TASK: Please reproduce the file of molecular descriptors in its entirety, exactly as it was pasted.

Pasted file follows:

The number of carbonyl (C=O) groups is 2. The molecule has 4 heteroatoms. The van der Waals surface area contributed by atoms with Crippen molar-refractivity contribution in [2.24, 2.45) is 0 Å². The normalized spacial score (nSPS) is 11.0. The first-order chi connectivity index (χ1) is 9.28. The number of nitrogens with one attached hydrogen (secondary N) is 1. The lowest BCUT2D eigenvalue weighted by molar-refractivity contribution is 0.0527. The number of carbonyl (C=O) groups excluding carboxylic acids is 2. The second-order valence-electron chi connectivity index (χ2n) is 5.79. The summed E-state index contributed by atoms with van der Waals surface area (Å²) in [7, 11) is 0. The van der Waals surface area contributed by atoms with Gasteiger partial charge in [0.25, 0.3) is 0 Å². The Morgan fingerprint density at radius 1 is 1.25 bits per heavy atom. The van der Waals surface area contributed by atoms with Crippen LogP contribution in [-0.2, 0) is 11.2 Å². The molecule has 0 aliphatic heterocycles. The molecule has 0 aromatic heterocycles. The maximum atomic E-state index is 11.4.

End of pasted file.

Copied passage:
The number of carbonyl (C=O) groups is 2. The molecule has 4 heteroatoms. The van der Waals surface area contributed by atoms with Crippen molar-refractivity contribution in [2.24, 2.45) is 0 Å². The normalized spacial score (nSPS) is 11.0. The first-order chi connectivity index (χ1) is 9.28. The number of nitrogens with one attached hydrogen (secondary N) is 1. The lowest BCUT2D eigenvalue weighted by molar-refractivity contribution is 0.0527. The number of carbonyl (C=O) groups excluding carboxylic acids is 2. The second-order valence-electron chi connectivity index (χ2n) is 5.79. The summed E-state index contributed by atoms with van der Waals surface area (Å²) in [7, 11) is 0. The van der Waals surface area contributed by atoms with Gasteiger partial charge in [0.25, 0.3) is 0 Å². The Morgan fingerprint density at radius 1 is 1.25 bits per heavy atom. The van der Waals surface area contributed by atoms with Crippen LogP contribution in [-0.2, 0) is 11.2 Å². The molecule has 0 aliphatic heterocycles. The molecule has 0 aromatic heterocycles. The maximum atomic E-state index is 11.4.